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dead fo often upon a Man's Hand: To this it may be anfwer'd; that Power is beft lodg'd with the fupream Being; that our Views of things are imperfect, and our Wishes not always good when we think them fo.
For inftance, 'tis natural to defire we could relieve Want, and cure Diseases when we fee People fuffer: But poffibly those we are thus willing to affift, may be punish'd for their Faults; and can't be reclaim'd any other way; and that their Rescue might prove their Ruine. It may be their Patience is exercis'd, and their Merit put to the Teft; and then to take off the Hardship, is to lef fen the Reward.
Thus, if our good Nature was always gratified, the Schemes of Providence must be disturb'd, and the Measures of Justice broken. At this rate the Wisdom of Heaven must be disappointed, Omnipotence attend Ignorance, and Miracles be wrought for Mistakes. Not but that a kind Wish is a commendable Difpofition, and ought to be puth'd forward as far as our Abilities will give leave. To return: Power is a noble Privilege of Being; it furnishes the Faculty, fills up the empty Spaces, and makes things obfequious to defire. 'Tis Plenty in Hand
Hand and Ease in Profpect: And Satif faction never fails till Power deferts it. 'Tis want of Power which is the immediate Cause of all Mifery: 'Tis Weaknefs, not Will that makes People fuffer. They are not strong enough to difmifs that they don't like, or feize that they do. 'Tis Impotence that blasts their Wishes, leaves them in Despair, and makes them fear, and feel their Averfion.
Power is that glorious Attribute of God Almighty, which furnishes the rest of his Perfections. 'Tis his Omnipotence that makes his Wisdom and Goodness effectual, and fucceed to the length of his Will. Thus his Decrees are immutable; and all his Councils ftand. This fecures his Prerogative, and guards the Sovereignty of his Being: 'Twas his Power which made his Ideas fruitful, and struck the World out of his Thought. 'Twas this which anfwer'd the Model of the Creation, gave Birth to Time and Nature, and brought them forth at his firft Call: Thus, He Spake the Word and they were made, he commanded; and they were created. 'Tis the Divinė Power which is the Basis of all Things; which continues the Vigour of Second Causes, and keeps the Sun and Moon in repair. This holds every thing conftant
to Appointment, and true to the first Plan. Thus the Revolutions of Seafons, the Support of Animals, the Perpetuity of Species is carried on and maintained. Without this, things would foon run Riot, and ramble out of Diftinction, the Succours of Life would be cut off, and Nature drop into Decay.
Omniscience and Goodness without a correfpondent Power, would be ftrangely fhort of Satisfaction: To know every thing without being able to fupply Defects, and remedy Disorders, thuft prove an unpleasant Speculation. To fee fo many noble Schemes languifh in the Mind, and prove abortive; to fee the most confummate Wisdom, the most generous Temper fetter'd and difarm'd, muft be a Grievance. But when Omnipotence comes into the Notion, the Grandeur is perfect, and the Pleasure entire.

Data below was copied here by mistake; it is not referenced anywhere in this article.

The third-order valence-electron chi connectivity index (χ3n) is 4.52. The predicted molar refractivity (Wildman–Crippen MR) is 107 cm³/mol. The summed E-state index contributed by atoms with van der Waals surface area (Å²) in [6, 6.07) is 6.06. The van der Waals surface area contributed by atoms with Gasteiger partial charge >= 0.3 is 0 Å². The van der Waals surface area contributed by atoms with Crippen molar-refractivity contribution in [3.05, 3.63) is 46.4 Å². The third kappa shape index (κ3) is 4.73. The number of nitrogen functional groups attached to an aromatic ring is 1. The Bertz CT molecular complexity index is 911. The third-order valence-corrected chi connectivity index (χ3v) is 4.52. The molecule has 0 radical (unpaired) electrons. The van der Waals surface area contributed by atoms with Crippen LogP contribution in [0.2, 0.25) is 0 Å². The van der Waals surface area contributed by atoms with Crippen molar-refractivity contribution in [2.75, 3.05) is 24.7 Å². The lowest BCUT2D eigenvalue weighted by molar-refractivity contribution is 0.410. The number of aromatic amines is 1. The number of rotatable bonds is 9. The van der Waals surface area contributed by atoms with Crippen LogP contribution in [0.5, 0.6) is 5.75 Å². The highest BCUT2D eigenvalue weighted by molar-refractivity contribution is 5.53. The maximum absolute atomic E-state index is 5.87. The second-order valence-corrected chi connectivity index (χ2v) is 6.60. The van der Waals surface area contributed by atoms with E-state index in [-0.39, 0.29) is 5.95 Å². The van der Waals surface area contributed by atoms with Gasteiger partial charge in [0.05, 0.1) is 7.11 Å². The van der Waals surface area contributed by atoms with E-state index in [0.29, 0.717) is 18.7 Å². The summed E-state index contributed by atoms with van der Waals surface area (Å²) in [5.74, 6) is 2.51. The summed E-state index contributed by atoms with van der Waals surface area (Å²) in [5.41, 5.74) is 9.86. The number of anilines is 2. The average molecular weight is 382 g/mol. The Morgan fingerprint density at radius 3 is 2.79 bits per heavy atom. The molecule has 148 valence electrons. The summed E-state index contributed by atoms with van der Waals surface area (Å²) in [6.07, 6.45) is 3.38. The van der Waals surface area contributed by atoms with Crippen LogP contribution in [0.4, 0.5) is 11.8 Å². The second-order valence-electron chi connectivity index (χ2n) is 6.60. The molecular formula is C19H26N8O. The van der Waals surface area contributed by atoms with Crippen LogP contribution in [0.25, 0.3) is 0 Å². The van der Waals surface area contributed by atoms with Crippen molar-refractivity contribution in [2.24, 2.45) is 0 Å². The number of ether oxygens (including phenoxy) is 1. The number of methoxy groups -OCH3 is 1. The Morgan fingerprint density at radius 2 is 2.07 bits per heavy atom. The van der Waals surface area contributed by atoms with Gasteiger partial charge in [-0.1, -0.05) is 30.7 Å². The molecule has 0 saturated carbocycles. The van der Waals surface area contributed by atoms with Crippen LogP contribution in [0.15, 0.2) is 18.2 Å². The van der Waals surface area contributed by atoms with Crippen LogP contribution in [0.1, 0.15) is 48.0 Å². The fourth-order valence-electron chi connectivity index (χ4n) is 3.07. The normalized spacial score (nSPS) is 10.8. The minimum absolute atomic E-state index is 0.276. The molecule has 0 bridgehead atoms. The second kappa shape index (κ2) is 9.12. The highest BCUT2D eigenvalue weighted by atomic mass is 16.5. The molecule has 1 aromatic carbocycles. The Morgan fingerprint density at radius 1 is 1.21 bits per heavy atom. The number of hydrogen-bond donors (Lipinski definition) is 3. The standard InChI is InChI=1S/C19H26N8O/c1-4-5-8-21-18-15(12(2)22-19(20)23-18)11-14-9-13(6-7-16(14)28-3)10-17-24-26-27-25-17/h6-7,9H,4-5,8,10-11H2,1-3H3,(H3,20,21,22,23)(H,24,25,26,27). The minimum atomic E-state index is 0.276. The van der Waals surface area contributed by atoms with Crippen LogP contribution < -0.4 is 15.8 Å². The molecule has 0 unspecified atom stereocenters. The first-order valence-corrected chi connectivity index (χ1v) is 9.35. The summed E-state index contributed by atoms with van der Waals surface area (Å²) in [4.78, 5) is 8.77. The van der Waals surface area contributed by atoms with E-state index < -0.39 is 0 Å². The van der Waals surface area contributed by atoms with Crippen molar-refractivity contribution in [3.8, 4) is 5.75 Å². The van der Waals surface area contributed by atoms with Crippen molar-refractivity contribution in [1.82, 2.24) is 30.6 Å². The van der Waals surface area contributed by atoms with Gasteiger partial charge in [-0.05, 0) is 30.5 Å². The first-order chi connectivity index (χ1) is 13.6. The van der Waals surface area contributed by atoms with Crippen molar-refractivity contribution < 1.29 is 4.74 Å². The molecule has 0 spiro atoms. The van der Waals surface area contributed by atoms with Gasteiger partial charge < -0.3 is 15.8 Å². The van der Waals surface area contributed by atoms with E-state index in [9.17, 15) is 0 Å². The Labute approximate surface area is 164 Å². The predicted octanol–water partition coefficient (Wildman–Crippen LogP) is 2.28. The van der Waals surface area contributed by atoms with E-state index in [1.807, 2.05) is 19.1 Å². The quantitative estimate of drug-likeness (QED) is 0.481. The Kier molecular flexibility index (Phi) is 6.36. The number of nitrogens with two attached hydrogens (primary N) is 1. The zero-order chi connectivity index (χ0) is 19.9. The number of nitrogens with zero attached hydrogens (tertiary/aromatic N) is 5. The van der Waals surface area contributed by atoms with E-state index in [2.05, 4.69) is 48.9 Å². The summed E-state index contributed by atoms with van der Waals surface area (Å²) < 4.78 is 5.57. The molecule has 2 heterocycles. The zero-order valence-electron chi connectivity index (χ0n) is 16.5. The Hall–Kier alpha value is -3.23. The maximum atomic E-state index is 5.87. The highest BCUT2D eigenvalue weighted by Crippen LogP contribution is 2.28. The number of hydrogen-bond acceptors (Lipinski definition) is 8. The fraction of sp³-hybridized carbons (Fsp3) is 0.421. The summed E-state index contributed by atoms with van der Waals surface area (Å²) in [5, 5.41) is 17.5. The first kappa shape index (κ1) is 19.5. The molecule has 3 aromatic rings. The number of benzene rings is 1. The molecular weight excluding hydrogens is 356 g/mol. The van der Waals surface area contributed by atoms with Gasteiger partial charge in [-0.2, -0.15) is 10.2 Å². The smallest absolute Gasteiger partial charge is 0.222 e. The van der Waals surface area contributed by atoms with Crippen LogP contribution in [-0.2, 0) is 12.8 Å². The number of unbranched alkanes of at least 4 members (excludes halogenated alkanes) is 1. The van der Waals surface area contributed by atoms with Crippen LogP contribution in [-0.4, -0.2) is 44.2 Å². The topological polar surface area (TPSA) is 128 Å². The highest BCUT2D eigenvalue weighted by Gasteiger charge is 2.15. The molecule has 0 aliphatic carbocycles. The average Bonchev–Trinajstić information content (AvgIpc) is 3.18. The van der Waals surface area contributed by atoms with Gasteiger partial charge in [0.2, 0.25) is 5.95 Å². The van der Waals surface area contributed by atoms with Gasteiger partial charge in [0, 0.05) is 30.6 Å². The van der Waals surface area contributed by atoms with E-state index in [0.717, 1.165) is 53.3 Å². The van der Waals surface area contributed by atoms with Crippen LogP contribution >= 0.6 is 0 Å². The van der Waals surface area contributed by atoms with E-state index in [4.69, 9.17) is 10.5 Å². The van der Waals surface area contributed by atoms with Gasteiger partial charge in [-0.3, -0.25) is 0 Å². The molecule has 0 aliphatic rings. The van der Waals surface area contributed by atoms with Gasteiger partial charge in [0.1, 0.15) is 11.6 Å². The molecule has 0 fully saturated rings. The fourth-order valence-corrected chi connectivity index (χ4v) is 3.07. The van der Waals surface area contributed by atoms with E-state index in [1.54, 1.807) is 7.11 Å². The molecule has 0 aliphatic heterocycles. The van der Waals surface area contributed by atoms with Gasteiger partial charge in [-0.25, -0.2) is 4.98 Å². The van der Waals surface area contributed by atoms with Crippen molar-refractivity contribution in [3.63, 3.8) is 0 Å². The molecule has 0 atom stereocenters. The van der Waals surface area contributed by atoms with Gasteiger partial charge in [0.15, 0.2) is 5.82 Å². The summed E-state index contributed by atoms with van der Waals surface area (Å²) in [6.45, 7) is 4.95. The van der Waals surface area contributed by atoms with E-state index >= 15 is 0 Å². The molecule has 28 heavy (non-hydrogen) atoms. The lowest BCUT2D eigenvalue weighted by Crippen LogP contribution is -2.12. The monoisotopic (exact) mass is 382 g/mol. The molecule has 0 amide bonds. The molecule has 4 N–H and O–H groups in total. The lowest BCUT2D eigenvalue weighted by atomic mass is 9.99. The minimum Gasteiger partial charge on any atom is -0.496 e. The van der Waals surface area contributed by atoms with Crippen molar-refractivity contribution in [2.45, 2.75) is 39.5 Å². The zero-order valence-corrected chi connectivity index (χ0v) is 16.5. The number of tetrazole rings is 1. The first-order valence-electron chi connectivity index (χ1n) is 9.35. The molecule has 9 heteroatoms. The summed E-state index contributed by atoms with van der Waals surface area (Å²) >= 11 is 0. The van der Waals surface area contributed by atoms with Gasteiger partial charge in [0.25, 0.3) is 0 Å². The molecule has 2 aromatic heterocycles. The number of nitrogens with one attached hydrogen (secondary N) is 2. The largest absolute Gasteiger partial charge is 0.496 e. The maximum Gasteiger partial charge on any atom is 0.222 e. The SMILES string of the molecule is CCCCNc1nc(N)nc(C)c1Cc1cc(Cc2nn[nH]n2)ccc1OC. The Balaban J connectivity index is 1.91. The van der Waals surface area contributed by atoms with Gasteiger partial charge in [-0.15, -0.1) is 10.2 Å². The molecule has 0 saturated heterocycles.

And as Power fupplies Benevolence, and makes it eafy, fo 'tis an Argument of that Quality. One Proof of God's Goodness may be drawn from his Omnipotence. Severity amongft Men proceeds oftentimes from Fear: 'Tis Weaknefs more than Malice that makes them cruel. They are afraid of Revenge and Reprifals, and therefore ftrike home when they have the Advantage. They won't let
let an Enemy rife, for fear he should grow too strong and turn upon them. And thus the most timorous are generally obferved to be most favage. This Confideration fometimes obliges Princes to difable whole Families for a fingle Traytor, and punish the Children for their Fathers. A lefs extensive Severity might encourage Revolt, and wrest the Scepter out of their Hands.
But a Being that is abfolutely impregnable, that has neither Limits nor Dependance in his Strength, that is fortified in his own Omnipotence, can have no Motives to strike out of Jealoufy, or Prevention: He that has a Kingdom which cannot be jhaken, and the Univerfe at his Mercy, can't punish beyond Defert : He that can neither be furprized, nor aver-powered, needs not apply to unreafonable Rigour; and as he is above Fear, fo we may conclude he is above Cruelty. Thus the Wisdom of Solomon argues, Becaufe thou art Lord of all, therefore thou art gracious unto all, cap. 12. On the other fide, 'tis a comfortable Confideration, that the best Being is the greateft; that Omnipotence is lodg'd in the Hands of a benign Nature, determin'd by milder Attributes, and as it were, Oz ver-tul'd by Goodness. There's Abundance
dance of Thought in that of the Pfal mift; The Lord is King, the Earth * Pfal.976 may be glad thereof: yea, the Multitude of the Iftes may be glad thereof.
As for created Beings, the Limitations of Power are a great Bleffing. Where Ignorance and Ill-will abounds, Impotence is the best Security. Could unbenevolent Minds do what they pleafe, honeft Men would have an ill time on't, Virtue would be exterminated, and Order thrown into Confufion: What Ravage does Pride and Passion make in the World, when back'd with Force and Prevalence? Were a Tyrant's Limbs answerable to his Temper, where could his Fury be ftopt? Indeed, for a good Prince one would almoft with him invincible in his Perfon, impenetrable in his Fortune, and able, like Achilles, to drive a whole Army before him. But alas! the Power of Princes, as things go, is little more than imaginary: The Crown gives no proper Strength to thofe that wear it. If perfonal Force was proportion'd to their Station, and reach'd as far as Prerogative, 'twould be a mighty Advantage. Then a Monarch might fit fure: But as the Cafe ftands, their Empire confifts chiefly in the Submiffion of other Mens Wills; which is in a manner but reigning by Courtefy.